Homecoming in Texas
Let me set the scene…
I’m sitting in my living room on an unseasonably cold, mid-October day in Texas. There’s a fire in the fireplace, some hot chocolate simmering on the stove, and a half-eaten tray of snacks on the kitchen island. My dog looks exhausted and makes herself comfortable at my feet by the hearth. I’m relaxing, laptop in hand, ready to wind down for the night. But the room that was clean less than two hours ago is now littered with feathers. Yes, I said feathers.
If you’re not from Texas you’re probably thinking that something tragic has happened here. Pet parakeet escaped from his cage? Freak foul accident? Weird, eccentric aunt popped by for dinner?
But if you ARE from Texas, you know that the feathers, along with alllllll of the glitter that now adorns my floor can only mean one thing…
I feel fairly certain that the tradition of a homecoming football game is something that is shared by most schools across the US. It’s a time for alumni to return to their former high school or college campus for a given football game in the fall. There will be festivities surrounding the game ranging from parades to live concerts, depending on the school. It’s a chance for the community to come together to root for their team and celebrate their school’s heritage.
But this is Texas, and if we do something, we’re gonna go ahead and do it all the dang way, thank you very much. So we’ll see your parade, your concert, and your game day t-shirt. And we’ll raise you the homecoming mum and garter. There ain’t nothin that has swag like a Texas high school mum. We don’t play.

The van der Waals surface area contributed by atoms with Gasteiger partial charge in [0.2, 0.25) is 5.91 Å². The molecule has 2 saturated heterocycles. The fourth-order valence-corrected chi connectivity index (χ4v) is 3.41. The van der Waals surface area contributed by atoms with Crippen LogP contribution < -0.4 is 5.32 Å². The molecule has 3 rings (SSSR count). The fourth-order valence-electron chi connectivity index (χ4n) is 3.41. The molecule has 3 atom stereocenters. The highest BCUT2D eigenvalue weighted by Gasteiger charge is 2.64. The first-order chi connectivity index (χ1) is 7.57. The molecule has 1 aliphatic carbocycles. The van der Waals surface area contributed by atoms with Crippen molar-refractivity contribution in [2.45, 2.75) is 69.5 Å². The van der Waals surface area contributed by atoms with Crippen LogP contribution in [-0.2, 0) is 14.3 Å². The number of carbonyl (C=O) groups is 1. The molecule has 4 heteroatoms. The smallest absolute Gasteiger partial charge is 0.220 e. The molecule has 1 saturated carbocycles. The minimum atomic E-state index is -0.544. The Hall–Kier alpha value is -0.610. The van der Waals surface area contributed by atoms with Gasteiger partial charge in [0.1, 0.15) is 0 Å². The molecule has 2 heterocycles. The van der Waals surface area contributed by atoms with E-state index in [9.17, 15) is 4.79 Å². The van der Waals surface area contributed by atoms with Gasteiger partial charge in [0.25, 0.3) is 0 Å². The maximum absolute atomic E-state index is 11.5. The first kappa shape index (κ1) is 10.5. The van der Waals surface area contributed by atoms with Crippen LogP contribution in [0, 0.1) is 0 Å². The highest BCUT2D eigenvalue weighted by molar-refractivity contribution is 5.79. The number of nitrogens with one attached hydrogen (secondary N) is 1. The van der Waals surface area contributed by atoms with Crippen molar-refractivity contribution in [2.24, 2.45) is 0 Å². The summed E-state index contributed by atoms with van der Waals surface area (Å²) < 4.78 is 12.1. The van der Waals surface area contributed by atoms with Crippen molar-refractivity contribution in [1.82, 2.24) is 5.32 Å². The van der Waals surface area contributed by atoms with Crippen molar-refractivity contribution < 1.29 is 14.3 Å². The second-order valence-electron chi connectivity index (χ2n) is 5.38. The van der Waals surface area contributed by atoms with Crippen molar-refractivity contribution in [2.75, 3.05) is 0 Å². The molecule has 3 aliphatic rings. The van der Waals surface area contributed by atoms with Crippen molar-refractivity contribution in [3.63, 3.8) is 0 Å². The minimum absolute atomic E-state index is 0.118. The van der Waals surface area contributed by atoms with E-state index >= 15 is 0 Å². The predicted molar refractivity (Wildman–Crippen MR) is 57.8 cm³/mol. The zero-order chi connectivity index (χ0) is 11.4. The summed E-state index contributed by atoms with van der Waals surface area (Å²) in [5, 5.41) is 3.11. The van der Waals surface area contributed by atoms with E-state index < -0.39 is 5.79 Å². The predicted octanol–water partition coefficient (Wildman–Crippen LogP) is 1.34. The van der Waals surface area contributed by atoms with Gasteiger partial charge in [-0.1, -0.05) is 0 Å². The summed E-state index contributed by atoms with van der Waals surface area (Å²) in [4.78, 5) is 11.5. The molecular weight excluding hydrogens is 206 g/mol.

The “mum” tradition started back in the 1950s when ladies wore a simple chrysanthemum to the homecoming football game. It was pinned to their lapel and was a sensible and festive display of school spirit. Then somewhere along the way, someone started entering that sweet little chrysanthemum into beauty pageants. Then it met Honey Boo-Boo, started getting dental veneers and spray tans, and now she looks like this...
The garters (the small ones) are for the guys and the mums are for the girls. The kids wear them to school on game day, and then to the game that night, complete with cowbells, sequins, stuffed animals, bling, and even a few strands of LED lights. What started out as a corsage, morphed into these creations that require a neck strap and extra reinforcements to prevent actual injury to these sweet high school babies. It’s a whole thing. And we are HERE FOR IT IN TEXAS.
Tonight was my first homecoming experience as a parent when Collin and several of his friends all got together with their dates to exchange their mums and garters at our house. It was loud and entertaining, and over quicker than you can say “feather boa.” For someone who has always snickered at how overdone mums have become and tried to convey a I-don’t-really-care attitude, I sure was going to make sure the appropriate amount of flair made its way onto that mum, that it all coordinated well, that the appropriate activities and/or numbers were well-represented, and that the boa was just right.
So yes, it may be overdone. And yes, we take things to the extreme here. But here’s the bottom line: the kids and parents have a lot of fun. Our awesome football team, cheerleaders, drill team, and band get a lot of well-deserved attention. Kids get to ask someone to a dance and nice dinner, probably for the first time ever. They wear that mum or garter with pride! And I get to figure out how to clean feathers and glitter off of my floor...tomorrow.
I wouldn’t have it any other way. God bless Texas!